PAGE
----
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The Florida Felony Process

The Florida Felony Process

The Florida state legislature is in charge of defining what crimes constitute felonies in Florida and their respective punishments. The Florida felony process closely parallels that of other jurisdictions.

If you have been charged with a felony, it is important that you reach out to a Florida criminal attorney to help guide you through the Florida felony process. A criminal defense attorney can inform you of your rights as an accused person, analyze the facts of your case, help negotiate a plea bargain and develop a defense strategy.

What Is a Florida Felony?

In the world of criminal law, there are two main categories of crimes: felonies and misdemeanors.

A misdemeanor is considered a lesser offense against the state. These crimes tend to entail a penalty of less than a year in prison, small fines, community service, or a combination of any of these. Examples of misdemeanors include:

  • Public intoxication
  • Speeding
  • Prostitution
  • Vandalism

A felony is considered to be a more serious offense against the state. These crimes tend to entail a penalty of at least a year in prison, major fines, or a combination of both. Examples of felonies include:

  • Murder
  • Rape
  • Kidnapping
  • Arson
  • Robbery

Some crimes, such as theft, can be classified as either a felony or a misdemeanor. Usually theft of a small amount is considered a misdemeanor, such as in the case of shoplifting. However, theft of items that exceed a certain value may be treated as a felony.

The Search

The first major phase of the Florida felony process is the search. Police may obtain a search warrant, which gives them the legal right to search a specific place, such as your property. However, for a judge to issue a search warrant, there must be probable cause. Probable cause means that there exists a valid reason to believe you may be involved in illegal activity.

There are times when authorities do not need a warrant to conduct a search. For example, if you are placed under arrest, an officer has the right to search your person without a warrant. Also, if a police officer is making a traffic stop, it is within the officers authority to conduct a search of your vehicle. In addition, if an item of contraband is in plain view, no warrant is necessary. Finally, if you consent to a search, this gives the officer the right to conduct a search.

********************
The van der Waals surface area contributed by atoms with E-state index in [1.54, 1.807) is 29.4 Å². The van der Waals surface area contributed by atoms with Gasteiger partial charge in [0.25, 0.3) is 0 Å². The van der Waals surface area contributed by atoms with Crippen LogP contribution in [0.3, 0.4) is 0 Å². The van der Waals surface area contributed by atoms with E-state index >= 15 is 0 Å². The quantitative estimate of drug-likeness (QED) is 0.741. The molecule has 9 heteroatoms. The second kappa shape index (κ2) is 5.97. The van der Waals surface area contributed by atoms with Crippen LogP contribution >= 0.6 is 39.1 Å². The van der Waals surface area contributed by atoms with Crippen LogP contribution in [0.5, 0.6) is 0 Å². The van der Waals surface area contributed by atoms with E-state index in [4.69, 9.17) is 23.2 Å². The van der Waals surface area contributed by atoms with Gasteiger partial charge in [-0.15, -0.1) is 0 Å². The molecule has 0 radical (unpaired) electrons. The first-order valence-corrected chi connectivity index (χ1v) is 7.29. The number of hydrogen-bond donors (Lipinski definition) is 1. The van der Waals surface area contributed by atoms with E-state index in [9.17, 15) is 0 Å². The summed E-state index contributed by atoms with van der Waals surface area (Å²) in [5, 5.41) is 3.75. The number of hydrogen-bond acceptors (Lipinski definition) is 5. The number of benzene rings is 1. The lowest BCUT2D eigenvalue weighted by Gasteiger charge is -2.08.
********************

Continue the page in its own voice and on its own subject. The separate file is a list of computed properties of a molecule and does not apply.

Arrest and Booking

Once a search has been executed and the police have reason to believe that you have committed a crime, an arrest will be made.

At this stage of the Florida felony process, you may exercise your right to remain silent, which means you do not have to answer any questions, and your right to an attorney, which means you will be given the opportunity to contact a lawyer.

Once you have been arrested and you have been transported to the police station, you will be booked. This is the part of the process where you are photographed and fingerprinted. Many of your personal belongings will be confiscated and returned to you at a later point.

Arraignment

The arraignment usually occurs within three days of your arrest. This is when you make your first appearance in court and the charges against you are read aloud.

It is at this point that you will have the opportunity to enter your plea. The plea options available to you include:

  • Guilty plea: Pleading guilty means you accept that facts of the case as true and you committed the felony you are being charged with.
  • Not guilty plea: This means that you claim you did not commit the crime you are being charged with. If you plead not guilty, the court will set a trial date.
  • No contest plea: This plea means you are not admitting guilt, but at the same time you are not disputing the charges against you. This is usually used if a civil trial is also expected.
  • Mute plea: In Florida, this plea is allowed in place of a not guilty plea in order to show that you do not necessarily admit to the correctness of the Florida felony process up to that point.

Trial

If you do not plead guilty, the court will set a trial date and you will have to appear in court. The trial will occur usually within 175 days of your arrest.

Before the trial takes place, you and your criminal attorney may try to plea bargain with the prosecution, the party in charge of proving the charges against you. If a plea deal is not reached, the case will proceed to trial and both sides will have the opportunity to prove their cases.

A jury will listen to the arguments of your attorney and the prosecution and decide whether to find you guilty or not guilty. If you are found guilty, you will have 30 days to file an appeal.

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